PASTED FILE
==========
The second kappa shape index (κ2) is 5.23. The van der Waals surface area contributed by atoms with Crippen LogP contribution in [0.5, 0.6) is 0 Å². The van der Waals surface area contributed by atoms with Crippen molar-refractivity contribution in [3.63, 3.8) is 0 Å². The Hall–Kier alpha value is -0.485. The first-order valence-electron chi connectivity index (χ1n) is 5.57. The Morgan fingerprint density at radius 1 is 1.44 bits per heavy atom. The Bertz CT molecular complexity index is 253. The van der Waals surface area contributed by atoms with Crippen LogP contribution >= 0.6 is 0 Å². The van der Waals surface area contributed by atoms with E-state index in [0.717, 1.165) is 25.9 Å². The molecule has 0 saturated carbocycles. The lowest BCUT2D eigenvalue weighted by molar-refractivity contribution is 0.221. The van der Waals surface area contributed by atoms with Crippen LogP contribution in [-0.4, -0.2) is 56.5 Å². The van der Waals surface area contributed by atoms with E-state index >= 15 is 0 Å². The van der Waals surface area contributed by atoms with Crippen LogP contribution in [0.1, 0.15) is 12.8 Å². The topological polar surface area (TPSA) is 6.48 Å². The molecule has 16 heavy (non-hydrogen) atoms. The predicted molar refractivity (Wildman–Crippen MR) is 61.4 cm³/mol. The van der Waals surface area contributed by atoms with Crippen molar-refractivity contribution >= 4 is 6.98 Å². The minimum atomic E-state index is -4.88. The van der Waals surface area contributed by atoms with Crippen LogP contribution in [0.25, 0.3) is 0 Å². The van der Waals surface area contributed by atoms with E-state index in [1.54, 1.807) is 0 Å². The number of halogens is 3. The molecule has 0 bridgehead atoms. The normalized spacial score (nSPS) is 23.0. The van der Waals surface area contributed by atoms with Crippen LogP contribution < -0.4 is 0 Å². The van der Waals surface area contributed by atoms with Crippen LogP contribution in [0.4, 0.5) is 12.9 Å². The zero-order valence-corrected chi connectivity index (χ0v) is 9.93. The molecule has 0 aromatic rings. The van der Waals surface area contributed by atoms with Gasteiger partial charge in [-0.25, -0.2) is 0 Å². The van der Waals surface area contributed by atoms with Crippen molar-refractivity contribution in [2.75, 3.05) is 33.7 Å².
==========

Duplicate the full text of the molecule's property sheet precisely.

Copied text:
The second kappa shape index (κ2) is 5.23. The van der Waals surface area contributed by atoms with Crippen LogP contribution in [0.5, 0.6) is 0 Å². The van der Waals surface area contributed by atoms with Crippen molar-refractivity contribution in [3.63, 3.8) is 0 Å². The Hall–Kier alpha value is -0.485. The first-order valence-electron chi connectivity index (χ1n) is 5.57. The Morgan fingerprint density at radius 1 is 1.44 bits per heavy atom. The Bertz CT molecular complexity index is 253. The van der Waals surface area contributed by atoms with Crippen LogP contribution >= 0.6 is 0 Å². The van der Waals surface area contributed by atoms with E-state index in [0.717, 1.165) is 25.9 Å². The molecule has 0 saturated carbocycles. The lowest BCUT2D eigenvalue weighted by molar-refractivity contribution is 0.221. The van der Waals surface area contributed by atoms with Crippen LogP contribution in [-0.4, -0.2) is 56.5 Å². The van der Waals surface area contributed by atoms with E-state index >= 15 is 0 Å². The van der Waals surface area contributed by atoms with Crippen LogP contribution in [0.1, 0.15) is 12.8 Å². The topological polar surface area (TPSA) is 6.48 Å². The molecule has 16 heavy (non-hydrogen) atoms. The predicted molar refractivity (Wildman–Crippen MR) is 61.4 cm³/mol. The van der Waals surface area contributed by atoms with Crippen molar-refractivity contribution >= 4 is 6.98 Å². The minimum atomic E-state index is -4.88. The van der Waals surface area contributed by atoms with Crippen LogP contribution in [0.25, 0.3) is 0 Å². The van der Waals surface area contributed by atoms with E-state index in [1.54, 1.807) is 0 Å². The number of halogens is 3. The molecule has 0 bridgehead atoms. The normalized spacial score (nSPS) is 23.0. The van der Waals surface area contributed by atoms with Crippen LogP contribution < -0.4 is 0 Å². The van der Waals surface area contributed by atoms with Crippen LogP contribution in [0.4, 0.5) is 12.9 Å². The zero-order valence-corrected chi connectivity index (χ0v) is 9.93. The molecule has 0 aromatic rings. The van der Waals surface area contributed by atoms with Gasteiger partial charge in [-0.25, -0.2) is 0 Å². The van der Waals surface area contributed by atoms with Crippen molar-refractivity contribution in [2.75, 3.05) is 33.7 Å².